Biopsies may need to be performed using the mammogram equipment. This only occurs if the area to be biopsied is not visible under ultrasound.
By using special attachments on the mammography equipment, Tomosynthesis Vacuum Assisted Core Biopsies (VAB) can be performed using guidance, and an aseptic technique (strict infection control practices).
The procedure is much the same as under ultrasound, but you will be sitting on a chair or lying on a special trolley while the procedure is done. A local anaesthetic is used, and the mammographers will make sure the procedure is as comfortable as possible.
This involves taking multiple samples of tissue (cells) through a needle. The needle is guided into place using x-ray.
A radiographer will position you for the procedure. Once the area is identified, the radiologist will clean your skin and then local anaesthetic will be injected. You may feel some pressure, but most women report no pain.
Multiple tissue samples will be taken, and there may be the need to place a small marker at the site of the biopsy for future reference. The marker is made of titanium and poses no health or safety risk. You will not be able to feel or notice the marker.
The sample is sent to a pathology laboratory where it is analysed. Results are usually available in 2 to 3 days. The report will be sent to your referring doctor who will then give these results to you. The pathology company may charge a gap for these services. Please discuss this with us if you have any questions.
A site marker is placed within the biopsy site while you are still in the mamography machine, so that the area may be identified by either mammogram or ultrasound for future reference, if any surgery is required. The site marker is made of either titanium or stainless steel; it is inert and safe to stay in your body. It does not ‘beep’ at airport security. Another mammogram will be done at the end of the procedure to confirm position of site marker.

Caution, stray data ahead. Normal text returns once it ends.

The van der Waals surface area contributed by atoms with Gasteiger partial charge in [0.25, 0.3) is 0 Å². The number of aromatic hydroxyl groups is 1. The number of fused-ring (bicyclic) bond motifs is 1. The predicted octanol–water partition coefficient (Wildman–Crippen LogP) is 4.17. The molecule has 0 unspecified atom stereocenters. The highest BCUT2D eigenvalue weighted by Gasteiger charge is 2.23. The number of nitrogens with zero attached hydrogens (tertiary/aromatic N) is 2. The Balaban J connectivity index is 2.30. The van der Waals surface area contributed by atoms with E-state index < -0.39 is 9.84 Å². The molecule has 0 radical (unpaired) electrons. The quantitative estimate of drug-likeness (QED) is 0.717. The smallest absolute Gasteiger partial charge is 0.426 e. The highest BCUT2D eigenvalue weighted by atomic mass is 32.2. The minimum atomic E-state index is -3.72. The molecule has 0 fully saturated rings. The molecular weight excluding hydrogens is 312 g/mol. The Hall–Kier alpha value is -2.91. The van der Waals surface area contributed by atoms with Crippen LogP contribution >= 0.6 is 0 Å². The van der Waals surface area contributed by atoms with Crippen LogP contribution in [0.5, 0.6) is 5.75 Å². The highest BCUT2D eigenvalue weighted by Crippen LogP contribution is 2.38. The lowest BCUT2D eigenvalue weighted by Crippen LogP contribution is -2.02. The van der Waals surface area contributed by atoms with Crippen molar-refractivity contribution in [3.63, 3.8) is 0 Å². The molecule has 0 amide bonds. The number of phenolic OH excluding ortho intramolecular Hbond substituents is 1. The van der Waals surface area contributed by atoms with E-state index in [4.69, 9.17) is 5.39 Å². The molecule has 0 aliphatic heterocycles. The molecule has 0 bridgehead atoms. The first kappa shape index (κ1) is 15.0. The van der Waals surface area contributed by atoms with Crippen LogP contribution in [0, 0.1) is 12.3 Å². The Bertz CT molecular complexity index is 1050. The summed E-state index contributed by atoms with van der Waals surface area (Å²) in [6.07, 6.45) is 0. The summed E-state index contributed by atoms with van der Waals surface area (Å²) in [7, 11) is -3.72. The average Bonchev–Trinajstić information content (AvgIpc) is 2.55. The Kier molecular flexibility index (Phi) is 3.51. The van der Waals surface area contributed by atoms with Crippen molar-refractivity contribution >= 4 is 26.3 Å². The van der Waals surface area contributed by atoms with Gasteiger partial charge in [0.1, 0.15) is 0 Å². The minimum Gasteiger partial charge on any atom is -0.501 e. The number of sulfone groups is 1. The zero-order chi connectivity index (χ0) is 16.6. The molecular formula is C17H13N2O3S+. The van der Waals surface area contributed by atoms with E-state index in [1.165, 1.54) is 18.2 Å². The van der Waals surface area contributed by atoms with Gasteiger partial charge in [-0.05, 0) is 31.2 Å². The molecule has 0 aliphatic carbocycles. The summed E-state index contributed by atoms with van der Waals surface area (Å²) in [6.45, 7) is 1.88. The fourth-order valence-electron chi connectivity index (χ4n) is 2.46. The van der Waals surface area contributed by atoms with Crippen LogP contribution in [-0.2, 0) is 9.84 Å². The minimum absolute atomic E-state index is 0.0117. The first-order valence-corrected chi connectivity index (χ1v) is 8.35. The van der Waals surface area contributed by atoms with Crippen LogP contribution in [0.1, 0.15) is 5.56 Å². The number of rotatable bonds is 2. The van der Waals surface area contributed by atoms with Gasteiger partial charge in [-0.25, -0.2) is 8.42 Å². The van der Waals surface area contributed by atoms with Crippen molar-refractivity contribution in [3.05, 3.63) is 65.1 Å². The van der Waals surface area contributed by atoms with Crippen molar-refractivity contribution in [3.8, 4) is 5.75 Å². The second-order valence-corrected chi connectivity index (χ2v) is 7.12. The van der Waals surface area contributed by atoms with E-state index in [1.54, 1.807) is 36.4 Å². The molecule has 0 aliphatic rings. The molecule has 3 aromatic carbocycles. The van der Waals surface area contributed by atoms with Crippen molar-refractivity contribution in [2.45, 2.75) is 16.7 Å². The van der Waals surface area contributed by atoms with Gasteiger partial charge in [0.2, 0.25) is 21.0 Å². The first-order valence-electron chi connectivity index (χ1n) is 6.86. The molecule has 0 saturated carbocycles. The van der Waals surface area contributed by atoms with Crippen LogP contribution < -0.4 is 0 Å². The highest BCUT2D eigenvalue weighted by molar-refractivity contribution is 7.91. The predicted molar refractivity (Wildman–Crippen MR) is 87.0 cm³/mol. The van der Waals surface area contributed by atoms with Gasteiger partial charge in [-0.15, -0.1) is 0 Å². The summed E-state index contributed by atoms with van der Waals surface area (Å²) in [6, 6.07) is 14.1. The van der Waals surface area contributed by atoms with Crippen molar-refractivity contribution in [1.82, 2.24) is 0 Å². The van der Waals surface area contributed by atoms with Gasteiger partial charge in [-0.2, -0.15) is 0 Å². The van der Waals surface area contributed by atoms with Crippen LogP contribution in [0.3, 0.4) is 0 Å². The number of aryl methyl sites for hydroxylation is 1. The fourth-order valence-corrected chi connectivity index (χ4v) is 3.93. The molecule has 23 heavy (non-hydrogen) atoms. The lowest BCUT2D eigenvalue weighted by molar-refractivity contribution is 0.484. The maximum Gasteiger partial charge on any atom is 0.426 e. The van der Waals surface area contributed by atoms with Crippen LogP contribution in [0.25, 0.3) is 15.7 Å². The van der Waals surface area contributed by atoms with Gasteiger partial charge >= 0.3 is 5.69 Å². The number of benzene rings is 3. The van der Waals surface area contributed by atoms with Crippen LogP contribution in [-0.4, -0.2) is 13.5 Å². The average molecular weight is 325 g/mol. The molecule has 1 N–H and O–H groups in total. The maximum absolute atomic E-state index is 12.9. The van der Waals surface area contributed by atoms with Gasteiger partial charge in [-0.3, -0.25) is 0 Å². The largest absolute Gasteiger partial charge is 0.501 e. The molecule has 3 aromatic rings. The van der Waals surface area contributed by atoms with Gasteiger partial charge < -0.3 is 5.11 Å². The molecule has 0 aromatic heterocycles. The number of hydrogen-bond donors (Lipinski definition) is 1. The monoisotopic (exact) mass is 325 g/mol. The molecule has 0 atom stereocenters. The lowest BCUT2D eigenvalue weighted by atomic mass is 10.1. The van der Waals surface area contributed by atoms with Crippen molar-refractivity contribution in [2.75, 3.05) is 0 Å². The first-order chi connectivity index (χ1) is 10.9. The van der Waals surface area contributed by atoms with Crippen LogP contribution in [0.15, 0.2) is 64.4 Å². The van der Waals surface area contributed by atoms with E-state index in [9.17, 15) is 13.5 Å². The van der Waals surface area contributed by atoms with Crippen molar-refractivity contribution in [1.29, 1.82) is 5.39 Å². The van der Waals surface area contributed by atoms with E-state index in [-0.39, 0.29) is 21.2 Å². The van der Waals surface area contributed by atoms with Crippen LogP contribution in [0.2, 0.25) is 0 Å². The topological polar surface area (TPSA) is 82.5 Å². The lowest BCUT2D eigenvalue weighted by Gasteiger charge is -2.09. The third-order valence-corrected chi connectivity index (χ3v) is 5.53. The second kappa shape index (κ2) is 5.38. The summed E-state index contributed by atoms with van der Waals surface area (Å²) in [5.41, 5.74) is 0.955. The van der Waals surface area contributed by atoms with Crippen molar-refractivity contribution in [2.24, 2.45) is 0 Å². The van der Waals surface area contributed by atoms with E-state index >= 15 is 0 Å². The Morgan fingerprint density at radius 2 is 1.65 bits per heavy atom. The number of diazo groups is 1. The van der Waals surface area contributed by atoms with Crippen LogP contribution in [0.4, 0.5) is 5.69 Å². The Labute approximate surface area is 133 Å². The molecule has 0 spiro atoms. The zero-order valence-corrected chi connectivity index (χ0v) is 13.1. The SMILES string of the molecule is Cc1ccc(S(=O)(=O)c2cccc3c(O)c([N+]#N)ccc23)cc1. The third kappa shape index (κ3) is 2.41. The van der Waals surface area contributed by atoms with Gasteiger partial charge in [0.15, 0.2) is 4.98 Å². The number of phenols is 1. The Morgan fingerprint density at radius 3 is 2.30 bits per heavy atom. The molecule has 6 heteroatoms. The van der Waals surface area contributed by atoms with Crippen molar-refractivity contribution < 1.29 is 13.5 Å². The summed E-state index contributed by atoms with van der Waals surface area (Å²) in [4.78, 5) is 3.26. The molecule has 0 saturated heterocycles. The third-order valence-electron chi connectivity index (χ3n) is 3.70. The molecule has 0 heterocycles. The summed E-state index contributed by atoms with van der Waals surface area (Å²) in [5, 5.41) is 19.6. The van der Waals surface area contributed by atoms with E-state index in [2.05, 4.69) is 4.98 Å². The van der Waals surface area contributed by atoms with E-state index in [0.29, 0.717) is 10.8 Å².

Before your Scan
Please tell us if you are on medication to thin your blood (e.g. Warfarin, Aspirin or Clopidogrel). You may need to stop this medication before the procedure, but only after you have discussed it with your doctor.
It is important that you have someone to drive you home after the procedure.
It is essential that your previous mammogram and ultrasound films are available at the time of the biopsy. Please bring these with you to your examination.
Risks / Side effects
Potential risks include:
- Infection at the needle site. An aseptic technique (strict infection control practices) is used to minimise the risk of infection.
- Bleeding: mild bleeding in the area may cause it to swell, which should subside after a couple of days. The needle may puncture a blood vessel. Rarely, excessive bleeding can occur and may require drainage.
- Bruising: there may be some mild bruising at the site.
- The biopsy may not get an adequate sample of tissue which may require you to have a repeat biopsy.
- Steri-strips and a waterproof dressing will cover the incision.
- The outer dressing should remain in place for at least 24 hours; the steri-strips are left to gradually lift off after a few days.
- You will be given an ice-pack to use to reduce bleeding and discomfort.
- You can eat and drink immediately after the procedure.
- Avoid strenuous activity for 24 hours following the biopsy.
- You may experience some discomfort following the procedure. A simple analgesic such as paracetamol (Panadol) should provide some relief if needed. Do NOT take Aspirin.
- A small ice-pack applied to the area may help settle the pain.
- Bleeding and infection are potential complications. If you notice any increased redness, swelling, fever or pain, notify your referring doctor or immediately call the clinic where the injection was performed.
If you have not been contacted about your results in 1 to 2 weeks, please contact your referrer.
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